Throughout many years of investing in no-load mutual funds within my own retirement accounts, I’ve noted that professional financial advisors typically affirm three factors to be most important for analyzing a candidate group of funds and then deciding which one to purchase. They are:
Type of fund:
Value, growth, small cap, mid cap, and so forth.
Performance return and management trend of fund:
Comparing funds within the same Type, or against a benchmark like the S&P 500; also reviewing the track record of the fund manager.
Cost of fund:
Reviewing the “expense ratio.” Values typically range between one half and two percent of assets held within the investment account.
While all three factors are relevant to making a prudent investment decision, I respectfully disagree with the pundits. More specifically, I believe the third factor (cost of fund/ expense ratio) matters far less and deserves a much reduced, but not altogether eliminated, role in selecting no-load mutual funds and accomplishing my investment goals. Here’s why:
First, it’s essential to understand that mutual fund performance listed in prospectuses and financial publications is almost always reported as a net value after deducting applicable costs, which include the expense ratio. This means that the higher the expense ratio, the more the fund will need to yield in order to overcome this “cost drag” and out-perform funds with lower expense ratios.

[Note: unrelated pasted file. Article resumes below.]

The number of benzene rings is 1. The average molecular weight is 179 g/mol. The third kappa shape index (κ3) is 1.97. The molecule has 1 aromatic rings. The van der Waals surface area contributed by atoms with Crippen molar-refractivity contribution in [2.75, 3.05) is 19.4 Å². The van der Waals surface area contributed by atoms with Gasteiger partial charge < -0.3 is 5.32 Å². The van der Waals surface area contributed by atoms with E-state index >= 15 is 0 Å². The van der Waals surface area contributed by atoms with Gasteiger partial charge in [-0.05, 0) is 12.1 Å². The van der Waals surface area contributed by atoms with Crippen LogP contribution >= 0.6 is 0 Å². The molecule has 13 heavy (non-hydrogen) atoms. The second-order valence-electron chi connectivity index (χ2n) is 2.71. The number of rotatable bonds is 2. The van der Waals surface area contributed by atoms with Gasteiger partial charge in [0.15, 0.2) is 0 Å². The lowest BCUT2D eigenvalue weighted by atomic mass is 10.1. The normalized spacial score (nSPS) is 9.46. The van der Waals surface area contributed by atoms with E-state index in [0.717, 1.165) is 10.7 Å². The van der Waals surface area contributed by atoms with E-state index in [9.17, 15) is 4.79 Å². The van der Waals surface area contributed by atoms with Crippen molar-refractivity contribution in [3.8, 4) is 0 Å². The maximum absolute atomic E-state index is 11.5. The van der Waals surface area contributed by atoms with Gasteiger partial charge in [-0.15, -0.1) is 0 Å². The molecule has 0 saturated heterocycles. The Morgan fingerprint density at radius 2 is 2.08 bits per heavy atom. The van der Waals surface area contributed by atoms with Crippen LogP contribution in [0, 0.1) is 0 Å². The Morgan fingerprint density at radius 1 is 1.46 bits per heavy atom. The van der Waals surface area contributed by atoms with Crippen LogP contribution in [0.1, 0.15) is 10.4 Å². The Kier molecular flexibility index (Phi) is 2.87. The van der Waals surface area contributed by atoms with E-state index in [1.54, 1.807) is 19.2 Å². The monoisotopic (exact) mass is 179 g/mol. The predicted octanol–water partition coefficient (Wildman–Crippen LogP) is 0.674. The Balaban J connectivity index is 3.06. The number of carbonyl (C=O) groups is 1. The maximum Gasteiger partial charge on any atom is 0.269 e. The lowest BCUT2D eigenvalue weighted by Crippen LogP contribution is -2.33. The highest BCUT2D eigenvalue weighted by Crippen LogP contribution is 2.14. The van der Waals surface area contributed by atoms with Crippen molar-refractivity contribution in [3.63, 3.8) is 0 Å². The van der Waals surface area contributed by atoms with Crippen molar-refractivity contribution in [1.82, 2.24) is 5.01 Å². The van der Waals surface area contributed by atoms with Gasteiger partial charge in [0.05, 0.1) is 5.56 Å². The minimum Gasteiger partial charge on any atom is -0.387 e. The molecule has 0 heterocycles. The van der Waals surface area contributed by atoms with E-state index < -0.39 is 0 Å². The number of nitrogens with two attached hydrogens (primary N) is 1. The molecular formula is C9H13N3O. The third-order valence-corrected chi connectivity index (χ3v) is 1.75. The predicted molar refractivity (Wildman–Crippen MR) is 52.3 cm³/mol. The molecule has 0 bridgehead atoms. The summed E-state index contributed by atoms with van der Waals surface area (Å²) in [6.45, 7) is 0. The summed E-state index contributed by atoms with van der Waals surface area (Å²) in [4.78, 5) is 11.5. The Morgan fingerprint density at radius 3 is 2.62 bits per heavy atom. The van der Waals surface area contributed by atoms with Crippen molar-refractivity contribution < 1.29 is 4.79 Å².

For example, say that $10K is invested into each of two competing mutual funds with expense ratios of 1% ($100) and 2% ($200), respectively, and that after one year both report a return of ten percent. Since fund performance is reported after expenses, in BOTH cases the investment value would be the same – $1100. This shows how an investor holding a fund with comparatively higher cost is NOT necessarily penalized with a lower return. It also highlights some subtle but critical perspective for ensure a realistic interpretation of mutual fund performance data.
As illustrated above, the expense ratio by itself is not all that meaningful in evaluating no-load mutual funds; performance return is far more important. I consider the expense ratio’s relevance in a much narrower, more subjective context. Mainly, I simply need to judge whether the mutual fund manager can continue achieving performance returns sufficient to overcome the expense ratio and outperform peer funds and relevant benchmarks (i.e. S&P 500).
Successful investing can be challenging, and the strategies, principles and professional opinions on the subject are boundless.
But, I’ve reached a hard-fought conclusion that cost, most specifically the expense ratio, is not all that important when evaluating and investing in no-load mutual funds.